The author seems to expect inclusion in discussions but then dismisses the same to be applied when he dismisses his argument as having to address Palestinian self-determination as relevant to his opinion. I am not saying it is part of his argument, but merely that it is another struggle that in another silo could be included as a discriminated-against minority that may also feel excluded. There is a sense of exceptionalism in what is presented as an argument.
There just seems to be an inconsistency in the overall argument. This filters down to the individual incidents that do not seem to follow a logical argument but instead seem to spring up on their own and then assume a certain momentum as the rants start. As said, I was not familiar in advance with the author’s professional accomplishments. I sense that this book is more of a stand-up routine fun of fury, and maybe then it has lost something in translation to the written word – especially in the form of a short treatise.
One particular section of the book challenged me, but it seems to reflect the larger work in retrospect. The author starts his statistical exposition by claiming that stats don’t work. This is a simply silly statement – and he seems to question his audience’s intelligence with it. Obviously, well compiled and examined statistics can give us some understanding of the behaviour they seek to represent – if constructed appropriately and appreciated in the context of their collection. He has seized upon an old trope of how the ill-intentioned can manipulate stats – but transparency and critical appreciation are called for in any learned discussion. However, after criticising and saying how useless stats are, he uses them as part of his discussion – but in a flawed fashion. His presentation lacks units to provide context, and there is no link to where the stats came from, so a critical reader might examine them for themselves. This seems sloppy, and unfortunately, indicative of what is negligent about the broader presentation. One has to wonder if there was an editorial process in the first place or whether this was just an improvised routine performed, recorded, transcribed, and published.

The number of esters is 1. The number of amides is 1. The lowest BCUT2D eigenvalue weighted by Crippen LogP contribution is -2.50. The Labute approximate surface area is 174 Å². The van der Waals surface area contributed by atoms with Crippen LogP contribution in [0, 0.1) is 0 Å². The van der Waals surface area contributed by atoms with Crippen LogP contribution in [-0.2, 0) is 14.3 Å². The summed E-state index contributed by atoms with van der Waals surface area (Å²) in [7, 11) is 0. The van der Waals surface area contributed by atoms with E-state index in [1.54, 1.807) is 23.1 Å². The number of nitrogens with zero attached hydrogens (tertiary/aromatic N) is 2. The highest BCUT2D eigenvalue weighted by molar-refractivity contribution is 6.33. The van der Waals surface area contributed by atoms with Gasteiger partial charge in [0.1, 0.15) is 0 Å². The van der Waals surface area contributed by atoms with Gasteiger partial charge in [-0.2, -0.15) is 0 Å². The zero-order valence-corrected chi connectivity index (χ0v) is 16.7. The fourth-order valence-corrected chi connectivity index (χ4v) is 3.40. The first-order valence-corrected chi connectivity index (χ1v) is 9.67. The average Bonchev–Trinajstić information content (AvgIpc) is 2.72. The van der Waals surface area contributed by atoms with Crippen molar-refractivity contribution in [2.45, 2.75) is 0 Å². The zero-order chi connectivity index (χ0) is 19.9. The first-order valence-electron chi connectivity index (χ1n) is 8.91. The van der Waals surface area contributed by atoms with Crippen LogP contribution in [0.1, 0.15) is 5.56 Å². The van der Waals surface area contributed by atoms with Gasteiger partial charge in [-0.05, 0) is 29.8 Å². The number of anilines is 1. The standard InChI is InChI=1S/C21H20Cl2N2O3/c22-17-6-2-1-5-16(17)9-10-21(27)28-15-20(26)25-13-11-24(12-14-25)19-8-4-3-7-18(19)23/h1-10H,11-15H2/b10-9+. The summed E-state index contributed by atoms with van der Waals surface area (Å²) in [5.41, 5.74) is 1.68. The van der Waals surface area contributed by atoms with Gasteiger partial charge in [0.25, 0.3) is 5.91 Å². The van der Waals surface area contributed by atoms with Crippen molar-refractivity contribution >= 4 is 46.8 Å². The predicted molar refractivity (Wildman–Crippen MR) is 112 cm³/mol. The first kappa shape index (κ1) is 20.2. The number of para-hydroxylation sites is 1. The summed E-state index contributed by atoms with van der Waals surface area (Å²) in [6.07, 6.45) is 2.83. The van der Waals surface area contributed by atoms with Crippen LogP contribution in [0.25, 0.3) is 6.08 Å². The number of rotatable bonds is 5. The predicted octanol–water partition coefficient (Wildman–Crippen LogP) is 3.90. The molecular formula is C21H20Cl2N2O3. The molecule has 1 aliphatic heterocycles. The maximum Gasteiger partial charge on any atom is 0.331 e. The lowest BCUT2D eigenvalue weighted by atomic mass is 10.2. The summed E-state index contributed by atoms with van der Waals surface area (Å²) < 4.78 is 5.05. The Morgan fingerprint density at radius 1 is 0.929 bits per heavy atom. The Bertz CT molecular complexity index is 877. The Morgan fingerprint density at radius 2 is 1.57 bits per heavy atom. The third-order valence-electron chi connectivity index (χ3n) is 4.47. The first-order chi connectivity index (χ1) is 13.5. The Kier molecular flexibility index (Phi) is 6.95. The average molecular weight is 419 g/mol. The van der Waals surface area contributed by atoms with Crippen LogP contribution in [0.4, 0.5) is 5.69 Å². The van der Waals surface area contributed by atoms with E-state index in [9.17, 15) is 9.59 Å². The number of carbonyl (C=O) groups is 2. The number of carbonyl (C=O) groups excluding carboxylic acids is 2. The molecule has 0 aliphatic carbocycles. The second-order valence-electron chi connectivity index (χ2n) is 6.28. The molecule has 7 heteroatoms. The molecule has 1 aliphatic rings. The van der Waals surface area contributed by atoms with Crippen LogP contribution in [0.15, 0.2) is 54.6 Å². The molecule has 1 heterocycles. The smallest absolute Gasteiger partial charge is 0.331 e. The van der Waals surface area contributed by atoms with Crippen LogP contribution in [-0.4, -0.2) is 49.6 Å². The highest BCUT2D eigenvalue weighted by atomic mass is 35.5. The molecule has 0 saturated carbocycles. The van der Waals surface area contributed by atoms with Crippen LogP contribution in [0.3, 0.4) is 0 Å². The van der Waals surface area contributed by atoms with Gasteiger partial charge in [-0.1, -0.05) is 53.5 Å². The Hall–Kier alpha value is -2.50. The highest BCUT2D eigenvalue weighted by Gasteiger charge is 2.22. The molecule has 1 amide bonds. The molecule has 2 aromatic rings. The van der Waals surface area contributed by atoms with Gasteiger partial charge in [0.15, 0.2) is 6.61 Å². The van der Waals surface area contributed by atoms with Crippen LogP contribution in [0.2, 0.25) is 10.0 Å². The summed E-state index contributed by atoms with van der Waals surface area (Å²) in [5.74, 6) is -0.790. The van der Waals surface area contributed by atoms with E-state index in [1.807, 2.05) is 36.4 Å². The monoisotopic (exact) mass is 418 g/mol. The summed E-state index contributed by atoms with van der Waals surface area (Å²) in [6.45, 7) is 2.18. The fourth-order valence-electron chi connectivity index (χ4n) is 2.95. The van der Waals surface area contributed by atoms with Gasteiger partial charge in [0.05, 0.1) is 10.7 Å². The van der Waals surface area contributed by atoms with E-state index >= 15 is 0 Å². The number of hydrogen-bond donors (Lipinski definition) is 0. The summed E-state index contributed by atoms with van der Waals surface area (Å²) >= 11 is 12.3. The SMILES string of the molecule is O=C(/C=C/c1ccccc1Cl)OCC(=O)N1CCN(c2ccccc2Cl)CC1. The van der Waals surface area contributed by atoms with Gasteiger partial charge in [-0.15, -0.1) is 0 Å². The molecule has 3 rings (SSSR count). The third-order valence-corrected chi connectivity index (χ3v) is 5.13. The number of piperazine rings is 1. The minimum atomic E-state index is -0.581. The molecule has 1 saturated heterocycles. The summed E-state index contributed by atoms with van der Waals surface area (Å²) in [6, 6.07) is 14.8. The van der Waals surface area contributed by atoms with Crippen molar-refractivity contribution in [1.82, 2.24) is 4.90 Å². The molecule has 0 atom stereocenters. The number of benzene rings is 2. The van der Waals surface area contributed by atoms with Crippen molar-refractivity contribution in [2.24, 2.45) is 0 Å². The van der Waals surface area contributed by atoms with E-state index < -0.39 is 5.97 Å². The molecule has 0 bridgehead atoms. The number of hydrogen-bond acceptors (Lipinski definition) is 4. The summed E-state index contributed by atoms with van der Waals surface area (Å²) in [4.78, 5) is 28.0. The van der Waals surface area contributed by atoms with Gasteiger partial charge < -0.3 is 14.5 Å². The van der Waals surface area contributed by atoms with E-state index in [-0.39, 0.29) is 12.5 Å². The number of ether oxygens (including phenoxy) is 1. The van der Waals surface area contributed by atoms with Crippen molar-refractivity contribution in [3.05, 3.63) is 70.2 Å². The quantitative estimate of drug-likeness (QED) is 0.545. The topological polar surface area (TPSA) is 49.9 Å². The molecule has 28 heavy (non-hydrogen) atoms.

I wish this were otherwise, and suppose I will have to look elsewhere for a measured discussion. The progressive left gets short (and possibly undeserved) shrift here – if anyone should be lumped into such a grouping. What does it mean to be progressive, white, disturbed, conscientious, measured, or otherwise, and how many different teams can we belong to or identify with?
Other than a long series of calling out individuals (some of who presumably the author thinks should feel otherwise), he implies motivations and intents to personal actions and ascribes these to the larger group.
I didn’t find the logic in the book consistent, the argument capable of being followed as presented and the personal attacks – often petty. But, that is me, and that is that. David Baddiel is welcome to hold whatever beliefs, thoughts, opinions he will and freely share them – and he doesn’t need my permission. I only wish a more persuasive presentation could help appreciate the nuances and conform to a more structured and informative presentation. I sense he has a lot to contribute to such a discussion.
I opened the book, willing to learn from and consider the author’s argument, evidence, and perspective. I just got increasingly angrier and disappointed as I read further with both the tact and presentation. Maybe my expectations were too high – so subjectively, it didn’t work for me, but maybe it will for you.